The road to the little island where I live is a curvy mess right now. A two-year road improvement project is underway, and while we will all appreciate the raising of the surface that will mitigate some of our flooding issues and with wider shoulders that will protect bikes and walkers, living with the project is a challenge. We are forced down to one lane in as many as three different spots to accommodate the heavy equipment and the diligent workers. Human and mechanical stop/slow indicators are the norm now, and you never know how many you will encounter on a trip. This road is the only way off the island, so many of our conversations with neighbors sound like accounts of a great gambling adventure where we brag about not having to stop at all or only having to stop once. Having to stop three times can make you late for appointments … just ask my church Administrative Assistant, who also lives back here. When I get to the office and am late for a meeting, the first thing we do is compare our journeys.
The most challenging part isn’t even the added time it takes to complete to your journey. It is not knowing what is around the next corner. Because of the number of blind curves in the road, you can find yourself sailing along at the high speed of 35MPH only to have to slam your brakes on when you realize the cars in your lane are standing still at the stop sign, which you couldn’t see due to the curve.
That is exactly where we are in this last week of Advent. Christmas is literally around the corner, and here we sit at a stop sign waiting for the signal to change.
Some of have arrived at this stop sign in a moment of panic, realizing that we aren’t entirely ready for what is to come in less than a week. The panic shopping has begun as we search through Amazon to find what can be delivered before Sunday. The aisles of the local stores are crowded with people like us who, for whatever reason, got behind in our preparations and thought we had more time. Others choose to try to find last-minutes sales and they have waited here on purpose.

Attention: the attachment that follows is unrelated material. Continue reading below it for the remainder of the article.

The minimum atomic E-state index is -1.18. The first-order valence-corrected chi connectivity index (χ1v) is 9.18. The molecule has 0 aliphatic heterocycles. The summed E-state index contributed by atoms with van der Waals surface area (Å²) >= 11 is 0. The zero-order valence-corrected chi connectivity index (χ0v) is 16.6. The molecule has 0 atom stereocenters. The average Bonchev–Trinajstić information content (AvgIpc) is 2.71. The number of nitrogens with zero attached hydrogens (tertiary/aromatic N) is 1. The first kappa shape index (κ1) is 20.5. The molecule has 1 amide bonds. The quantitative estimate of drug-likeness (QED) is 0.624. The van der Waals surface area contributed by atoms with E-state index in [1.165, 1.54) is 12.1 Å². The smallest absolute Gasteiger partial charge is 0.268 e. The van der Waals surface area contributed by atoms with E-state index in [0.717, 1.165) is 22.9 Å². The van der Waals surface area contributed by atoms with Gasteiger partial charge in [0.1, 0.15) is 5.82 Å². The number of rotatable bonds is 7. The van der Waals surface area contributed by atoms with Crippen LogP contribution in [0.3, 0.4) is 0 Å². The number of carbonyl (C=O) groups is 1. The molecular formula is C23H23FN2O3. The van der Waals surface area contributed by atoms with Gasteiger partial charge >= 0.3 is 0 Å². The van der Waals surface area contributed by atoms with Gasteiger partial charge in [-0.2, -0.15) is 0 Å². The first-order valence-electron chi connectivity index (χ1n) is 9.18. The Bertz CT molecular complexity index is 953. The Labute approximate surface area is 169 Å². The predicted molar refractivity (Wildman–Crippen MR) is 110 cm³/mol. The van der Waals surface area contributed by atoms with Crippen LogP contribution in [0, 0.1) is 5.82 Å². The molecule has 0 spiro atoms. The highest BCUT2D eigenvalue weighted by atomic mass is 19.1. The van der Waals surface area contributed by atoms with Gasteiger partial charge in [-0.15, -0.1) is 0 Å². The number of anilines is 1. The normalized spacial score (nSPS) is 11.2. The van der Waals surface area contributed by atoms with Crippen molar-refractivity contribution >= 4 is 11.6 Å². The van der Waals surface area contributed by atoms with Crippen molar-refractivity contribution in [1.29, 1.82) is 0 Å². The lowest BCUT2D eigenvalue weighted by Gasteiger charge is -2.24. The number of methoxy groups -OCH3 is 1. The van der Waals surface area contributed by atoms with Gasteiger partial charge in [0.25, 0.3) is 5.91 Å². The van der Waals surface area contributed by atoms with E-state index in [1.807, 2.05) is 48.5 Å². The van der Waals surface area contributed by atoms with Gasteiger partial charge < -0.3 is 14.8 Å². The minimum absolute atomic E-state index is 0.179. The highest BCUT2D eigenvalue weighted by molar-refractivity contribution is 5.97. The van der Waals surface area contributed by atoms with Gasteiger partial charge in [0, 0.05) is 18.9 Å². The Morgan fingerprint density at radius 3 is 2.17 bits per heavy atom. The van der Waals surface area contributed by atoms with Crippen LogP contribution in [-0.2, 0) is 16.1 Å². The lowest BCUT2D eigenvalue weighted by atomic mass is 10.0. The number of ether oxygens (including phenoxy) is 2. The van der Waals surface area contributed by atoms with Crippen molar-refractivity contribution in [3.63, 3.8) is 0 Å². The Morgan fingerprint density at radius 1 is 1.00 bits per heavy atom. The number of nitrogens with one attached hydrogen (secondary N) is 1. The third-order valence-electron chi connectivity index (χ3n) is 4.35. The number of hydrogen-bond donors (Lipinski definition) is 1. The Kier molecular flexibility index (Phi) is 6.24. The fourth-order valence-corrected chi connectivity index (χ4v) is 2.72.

We have talked a lot this Advent about the season of waiting for the first coming as a preparation for anticipating the Second Coming. This is a particular emphasis of this lectionary cycle. Cycle A does not allow us to linger lovingly at the baby’s manger but continues to push us out of the creche to confront the reality of the Second Coming. We breeze though the nativity with a nod to its participants on the way to what lies beyond the crucifixion. We are invited to consider the end of this means.
Titus pulls us in that direction. What is hidden around the Christmas Day curve is the reason for Christ’s arrival on earth. We are reminded of the things that he purchased on the cross: forgiveness for all, salvation for all, a changed life while we wait, and the excited expectation of the Second Coming:
Titus 2 (The Message)
11-14 God’s readiness to give and forgive is now public. Salvation’s available for everyone! We’re being shown how to turn our backs on a godless, indulgent life, and how to take on a God-filled, God-honoring life. This new life is starting right now, and is whetting our appetites for the glorious day when our great God and Savior, Jesus Christ, appears.
While you linger in your festive living room, sitting by the lit Christmas tree and go over your plans for Christmas Day one more time, remember what he came. Jesus came to be a light in the darkness of this world, He came to conquer it and lead us to a future with hope. He came in humility but will return in glory. He was born to save souls and will return to resurrect the Body. He lived a life judged by men but will come back to judge mankind. His crucifixion will be completed with his coronation when all the world will proclaim him king.
He offered himself as a sacrifice to free us from a dark, rebellious life into this good, pure life, making us a people he can be proud of, energetic in goodness.
So be energetic in goodness as you wait. Everything we have longed for is just around the corner.
The Forest for the Trees by Mary Anne Mong